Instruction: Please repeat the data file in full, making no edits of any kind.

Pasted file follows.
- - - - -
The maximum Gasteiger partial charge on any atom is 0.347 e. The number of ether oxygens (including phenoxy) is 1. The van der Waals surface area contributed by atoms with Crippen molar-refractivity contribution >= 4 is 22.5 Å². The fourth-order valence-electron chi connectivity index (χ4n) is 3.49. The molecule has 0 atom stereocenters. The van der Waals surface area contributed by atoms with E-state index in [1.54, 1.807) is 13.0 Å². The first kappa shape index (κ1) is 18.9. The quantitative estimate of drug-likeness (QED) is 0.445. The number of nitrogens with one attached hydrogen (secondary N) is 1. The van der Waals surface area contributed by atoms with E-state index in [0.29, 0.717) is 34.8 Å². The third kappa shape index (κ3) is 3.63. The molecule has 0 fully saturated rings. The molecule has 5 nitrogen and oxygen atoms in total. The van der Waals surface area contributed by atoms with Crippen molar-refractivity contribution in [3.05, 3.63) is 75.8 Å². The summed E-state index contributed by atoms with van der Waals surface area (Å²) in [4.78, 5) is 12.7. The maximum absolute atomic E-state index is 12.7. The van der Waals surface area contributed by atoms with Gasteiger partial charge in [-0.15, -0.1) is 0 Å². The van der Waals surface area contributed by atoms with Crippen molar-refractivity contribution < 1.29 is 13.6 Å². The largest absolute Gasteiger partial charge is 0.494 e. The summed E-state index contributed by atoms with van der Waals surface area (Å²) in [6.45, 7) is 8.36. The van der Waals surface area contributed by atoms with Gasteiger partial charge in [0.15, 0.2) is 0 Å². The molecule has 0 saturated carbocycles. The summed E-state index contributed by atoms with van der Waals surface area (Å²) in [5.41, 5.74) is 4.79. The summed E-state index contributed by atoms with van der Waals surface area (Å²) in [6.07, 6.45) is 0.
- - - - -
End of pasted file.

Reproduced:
The maximum Gasteiger partial charge on any atom is 0.347 e. The number of ether oxygens (including phenoxy) is 1. The van der Waals surface area contributed by atoms with Crippen molar-refractivity contribution >= 4 is 22.5 Å². The fourth-order valence-electron chi connectivity index (χ4n) is 3.49. The molecule has 0 atom stereocenters. The van der Waals surface area contributed by atoms with E-state index in [1.54, 1.807) is 13.0 Å². The first kappa shape index (κ1) is 18.9. The quantitative estimate of drug-likeness (QED) is 0.445. The number of nitrogens with one attached hydrogen (secondary N) is 1. The van der Waals surface area contributed by atoms with E-state index in [0.29, 0.717) is 34.8 Å². The third kappa shape index (κ3) is 3.63. The molecule has 0 fully saturated rings. The molecule has 5 nitrogen and oxygen atoms in total. The van der Waals surface area contributed by atoms with Crippen molar-refractivity contribution in [3.05, 3.63) is 75.8 Å². The summed E-state index contributed by atoms with van der Waals surface area (Å²) in [4.78, 5) is 12.7. The maximum absolute atomic E-state index is 12.7. The van der Waals surface area contributed by atoms with Gasteiger partial charge in [-0.15, -0.1) is 0 Å². The van der Waals surface area contributed by atoms with Crippen molar-refractivity contribution < 1.29 is 13.6 Å². The largest absolute Gasteiger partial charge is 0.494 e. The summed E-state index contributed by atoms with van der Waals surface area (Å²) in [6.45, 7) is 8.36. The van der Waals surface area contributed by atoms with Gasteiger partial charge in [0.15, 0.2) is 0 Å². The molecule has 0 saturated carbocycles. The summed E-state index contributed by atoms with van der Waals surface area (Å²) in [5.41, 5.74) is 4.79. The summed E-state index contributed by atoms with van der Waals surface area (Å²) in [6.07, 6.45) is 0.